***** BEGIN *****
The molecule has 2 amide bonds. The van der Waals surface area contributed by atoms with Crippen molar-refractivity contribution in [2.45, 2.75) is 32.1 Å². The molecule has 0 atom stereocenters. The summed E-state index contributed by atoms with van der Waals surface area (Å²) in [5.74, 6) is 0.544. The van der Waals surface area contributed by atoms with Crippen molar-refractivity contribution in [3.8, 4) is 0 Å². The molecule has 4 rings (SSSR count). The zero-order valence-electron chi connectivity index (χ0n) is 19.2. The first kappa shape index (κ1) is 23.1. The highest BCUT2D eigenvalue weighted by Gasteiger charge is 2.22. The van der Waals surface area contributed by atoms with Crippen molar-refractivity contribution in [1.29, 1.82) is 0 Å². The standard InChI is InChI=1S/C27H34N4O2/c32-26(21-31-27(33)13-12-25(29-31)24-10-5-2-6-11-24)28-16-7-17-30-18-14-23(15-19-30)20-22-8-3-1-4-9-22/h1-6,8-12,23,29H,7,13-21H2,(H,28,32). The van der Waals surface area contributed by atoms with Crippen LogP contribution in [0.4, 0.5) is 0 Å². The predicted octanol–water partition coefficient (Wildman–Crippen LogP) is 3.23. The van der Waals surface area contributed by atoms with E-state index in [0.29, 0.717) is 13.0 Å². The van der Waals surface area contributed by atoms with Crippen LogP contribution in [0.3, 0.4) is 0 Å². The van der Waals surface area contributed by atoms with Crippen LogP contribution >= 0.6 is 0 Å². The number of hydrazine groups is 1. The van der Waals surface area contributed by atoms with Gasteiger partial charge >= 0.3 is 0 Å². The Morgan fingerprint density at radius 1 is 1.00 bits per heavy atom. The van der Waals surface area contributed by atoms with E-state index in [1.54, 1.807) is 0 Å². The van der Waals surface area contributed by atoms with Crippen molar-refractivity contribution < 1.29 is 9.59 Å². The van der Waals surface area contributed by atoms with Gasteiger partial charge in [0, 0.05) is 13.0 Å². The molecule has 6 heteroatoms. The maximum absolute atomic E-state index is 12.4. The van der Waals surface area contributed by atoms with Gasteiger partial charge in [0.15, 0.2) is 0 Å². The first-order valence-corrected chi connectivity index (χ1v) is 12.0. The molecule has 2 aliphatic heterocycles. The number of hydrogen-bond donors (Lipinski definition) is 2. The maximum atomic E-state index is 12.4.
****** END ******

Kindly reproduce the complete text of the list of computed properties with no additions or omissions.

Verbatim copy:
The molecule has 2 amide bonds. The van der Waals surface area contributed by atoms with Crippen molar-refractivity contribution in [2.45, 2.75) is 32.1 Å². The molecule has 0 atom stereocenters. The summed E-state index contributed by atoms with van der Waals surface area (Å²) in [5.74, 6) is 0.544. The van der Waals surface area contributed by atoms with Crippen molar-refractivity contribution in [3.8, 4) is 0 Å². The molecule has 4 rings (SSSR count). The zero-order valence-electron chi connectivity index (χ0n) is 19.2. The first kappa shape index (κ1) is 23.1. The highest BCUT2D eigenvalue weighted by Gasteiger charge is 2.22. The van der Waals surface area contributed by atoms with Crippen molar-refractivity contribution in [1.29, 1.82) is 0 Å². The standard InChI is InChI=1S/C27H34N4O2/c32-26(21-31-27(33)13-12-25(29-31)24-10-5-2-6-11-24)28-16-7-17-30-18-14-23(15-19-30)20-22-8-3-1-4-9-22/h1-6,8-12,23,29H,7,13-21H2,(H,28,32). The van der Waals surface area contributed by atoms with Crippen LogP contribution in [0.4, 0.5) is 0 Å². The predicted octanol–water partition coefficient (Wildman–Crippen LogP) is 3.23. The van der Waals surface area contributed by atoms with E-state index in [0.29, 0.717) is 13.0 Å². The van der Waals surface area contributed by atoms with Crippen LogP contribution in [0.3, 0.4) is 0 Å². The van der Waals surface area contributed by atoms with Crippen LogP contribution >= 0.6 is 0 Å². The number of hydrazine groups is 1. The van der Waals surface area contributed by atoms with Gasteiger partial charge >= 0.3 is 0 Å². The Morgan fingerprint density at radius 1 is 1.00 bits per heavy atom. The van der Waals surface area contributed by atoms with E-state index in [1.54, 1.807) is 0 Å². The van der Waals surface area contributed by atoms with Crippen molar-refractivity contribution < 1.29 is 9.59 Å². The van der Waals surface area contributed by atoms with Gasteiger partial charge in [0, 0.05) is 13.0 Å². The molecule has 6 heteroatoms. The maximum absolute atomic E-state index is 12.4. The van der Waals surface area contributed by atoms with Gasteiger partial charge in [0.15, 0.2) is 0 Å². The first-order valence-corrected chi connectivity index (χ1v) is 12.0. The molecule has 2 aliphatic heterocycles. The number of hydrogen-bond donors (Lipinski definition) is 2. The maximum atomic E-state index is 12.4.